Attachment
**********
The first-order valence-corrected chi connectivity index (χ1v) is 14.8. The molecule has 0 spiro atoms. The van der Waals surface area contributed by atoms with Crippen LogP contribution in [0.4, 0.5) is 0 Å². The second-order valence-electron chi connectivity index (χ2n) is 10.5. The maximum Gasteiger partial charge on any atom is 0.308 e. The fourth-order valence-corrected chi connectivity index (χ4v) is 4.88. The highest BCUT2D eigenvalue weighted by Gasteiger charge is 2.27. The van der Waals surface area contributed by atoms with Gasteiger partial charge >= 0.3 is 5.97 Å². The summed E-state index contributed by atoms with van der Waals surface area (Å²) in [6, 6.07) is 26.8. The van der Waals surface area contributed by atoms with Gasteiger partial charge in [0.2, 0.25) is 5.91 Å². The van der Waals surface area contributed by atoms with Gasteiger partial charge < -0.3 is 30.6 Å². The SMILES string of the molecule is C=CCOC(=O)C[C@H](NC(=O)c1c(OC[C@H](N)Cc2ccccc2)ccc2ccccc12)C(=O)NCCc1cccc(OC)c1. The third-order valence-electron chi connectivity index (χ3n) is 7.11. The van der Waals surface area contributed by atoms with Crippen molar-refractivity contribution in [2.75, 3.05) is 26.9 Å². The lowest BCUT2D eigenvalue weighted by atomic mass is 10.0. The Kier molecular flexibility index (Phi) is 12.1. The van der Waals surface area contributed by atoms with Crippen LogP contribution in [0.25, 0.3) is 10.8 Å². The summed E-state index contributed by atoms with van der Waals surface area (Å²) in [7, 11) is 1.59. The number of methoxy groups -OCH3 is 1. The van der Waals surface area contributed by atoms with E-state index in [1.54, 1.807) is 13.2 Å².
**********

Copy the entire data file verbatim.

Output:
The first-order valence-corrected chi connectivity index (χ1v) is 14.8. The molecule has 0 spiro atoms. The van der Waals surface area contributed by atoms with Crippen LogP contribution in [0.4, 0.5) is 0 Å². The second-order valence-electron chi connectivity index (χ2n) is 10.5. The maximum Gasteiger partial charge on any atom is 0.308 e. The fourth-order valence-corrected chi connectivity index (χ4v) is 4.88. The highest BCUT2D eigenvalue weighted by Gasteiger charge is 2.27. The van der Waals surface area contributed by atoms with Gasteiger partial charge >= 0.3 is 5.97 Å². The summed E-state index contributed by atoms with van der Waals surface area (Å²) in [6, 6.07) is 26.8. The van der Waals surface area contributed by atoms with Gasteiger partial charge in [0.2, 0.25) is 5.91 Å². The van der Waals surface area contributed by atoms with Gasteiger partial charge < -0.3 is 30.6 Å². The SMILES string of the molecule is C=CCOC(=O)C[C@H](NC(=O)c1c(OC[C@H](N)Cc2ccccc2)ccc2ccccc12)C(=O)NCCc1cccc(OC)c1. The third-order valence-electron chi connectivity index (χ3n) is 7.11. The van der Waals surface area contributed by atoms with Crippen molar-refractivity contribution in [2.75, 3.05) is 26.9 Å². The lowest BCUT2D eigenvalue weighted by atomic mass is 10.0. The Kier molecular flexibility index (Phi) is 12.1. The van der Waals surface area contributed by atoms with Crippen LogP contribution in [0.25, 0.3) is 10.8 Å². The summed E-state index contributed by atoms with van der Waals surface area (Å²) in [7, 11) is 1.59. The number of methoxy groups -OCH3 is 1. The van der Waals surface area contributed by atoms with E-state index in [1.54, 1.807) is 13.2 Å².